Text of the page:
Matricaria recutita It is commonly known as Chamomile. The chamomile flowers
have a long therapeutic tradition in treating gastrointestinal ailments. The
rationale for its use in psoriasis is that chamazulene, a by-product of the non –
volatile oil extract, matricin, known to have anti – inflammatory activity by
inhibition of lipoxygenase and as a result, leukotriene B4 (LTB4) formation.
There is evidence supporting the role of increased LTB4 formation in psoriatic
plaques; therefore, inhibition results in disease improvement. Chamomile oil has
antimicrobial activity against skin pathogens, Staphylococcus and
Candida. The flavonoids, quercetin and
apigenin, are also active compounds of the flower. Quercetin is reported to be a
potent inhibitor of lipoxygenase and to a lesser degree, cyclooxygenase.
Quercetin also shows good skin penetration property (Murti et al., 2012, Safayhi
et al., 1994).
6. Tea Tree Oil
Melaleuca alternifolia It
is traditionally known as Tea Tree Oil and is popular for its wound healing
property. The oil contains terpin – 4-ol, alpha – terpineol and alpha – pinene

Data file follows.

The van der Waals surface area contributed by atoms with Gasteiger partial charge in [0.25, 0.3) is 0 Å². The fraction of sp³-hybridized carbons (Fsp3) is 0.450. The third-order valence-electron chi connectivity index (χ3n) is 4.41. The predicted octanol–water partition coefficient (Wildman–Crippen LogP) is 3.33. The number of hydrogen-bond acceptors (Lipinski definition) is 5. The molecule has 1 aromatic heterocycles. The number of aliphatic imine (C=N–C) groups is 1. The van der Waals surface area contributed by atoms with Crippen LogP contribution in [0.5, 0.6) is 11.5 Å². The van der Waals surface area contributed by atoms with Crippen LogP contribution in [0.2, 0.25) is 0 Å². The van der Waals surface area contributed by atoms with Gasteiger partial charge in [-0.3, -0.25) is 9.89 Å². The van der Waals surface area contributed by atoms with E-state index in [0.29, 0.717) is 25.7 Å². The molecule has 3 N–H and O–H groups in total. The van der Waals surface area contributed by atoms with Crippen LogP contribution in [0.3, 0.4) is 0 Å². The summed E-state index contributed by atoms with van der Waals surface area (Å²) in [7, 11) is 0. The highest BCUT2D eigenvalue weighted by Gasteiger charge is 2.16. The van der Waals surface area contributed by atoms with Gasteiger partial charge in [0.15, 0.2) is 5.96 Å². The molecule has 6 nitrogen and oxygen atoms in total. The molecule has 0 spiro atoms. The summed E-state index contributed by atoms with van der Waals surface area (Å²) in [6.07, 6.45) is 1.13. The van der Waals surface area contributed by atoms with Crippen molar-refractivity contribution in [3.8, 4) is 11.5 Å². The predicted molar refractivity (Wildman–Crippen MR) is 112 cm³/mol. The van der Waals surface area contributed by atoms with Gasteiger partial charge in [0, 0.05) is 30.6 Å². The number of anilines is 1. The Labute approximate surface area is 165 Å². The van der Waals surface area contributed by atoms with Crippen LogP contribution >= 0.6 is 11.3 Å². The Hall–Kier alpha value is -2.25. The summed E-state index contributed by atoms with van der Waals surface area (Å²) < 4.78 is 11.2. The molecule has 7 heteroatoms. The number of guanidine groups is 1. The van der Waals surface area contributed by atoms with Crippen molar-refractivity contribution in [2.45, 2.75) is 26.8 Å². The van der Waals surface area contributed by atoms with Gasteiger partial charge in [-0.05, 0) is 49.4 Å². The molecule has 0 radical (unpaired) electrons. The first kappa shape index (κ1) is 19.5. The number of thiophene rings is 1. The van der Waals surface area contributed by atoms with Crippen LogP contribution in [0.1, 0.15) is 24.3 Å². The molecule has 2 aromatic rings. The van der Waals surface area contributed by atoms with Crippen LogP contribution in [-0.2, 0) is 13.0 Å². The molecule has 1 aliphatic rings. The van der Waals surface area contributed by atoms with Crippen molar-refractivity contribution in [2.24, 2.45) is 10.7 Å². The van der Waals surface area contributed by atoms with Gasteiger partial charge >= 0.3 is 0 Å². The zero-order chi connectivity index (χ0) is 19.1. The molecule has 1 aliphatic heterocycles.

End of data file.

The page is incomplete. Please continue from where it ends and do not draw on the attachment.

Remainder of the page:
which confer antimicrobial activity against Propionibacterium acnes and
Staphylococcus epidermidis. No
studies have investigated the use of tea tree oil in psoriasis; however, its
role in urticarial reactions and control of whale and flare has been reported.
Hence, study can be made to evaluate its anti – psoriatic efficacy. Although
there is reported efficacy in the treatment of acne, dandruff and cold sores,
tea tree oil can produce allergic dermatitis in individuals sensitized to the
sesquiterpenoid fractions. Oral ingestion can lead to the detrimental effects of
cognitive disorientation, systemic contact dermatitis and coma (Carson et al.,
2001, Carson et al., 1998, Koh et al., 2002, May et al., 2000).
Gaultheria procumbens It is commonly known as Wintergreen. Wintergreen is a
plant native to the Eastern United States and historically was used by Native
Americans as an analgesic. It contains 118 Singh and Tripathy / Journal of
Applied Pharmaceutical Science 4 (11); 2014: 114-121 methyl salicylate, which is
having anti – inflammatory properties. Although used topically for psoriasis,
wintergreen can cause systemic effects like tinnitus, vomiting, tachypnea and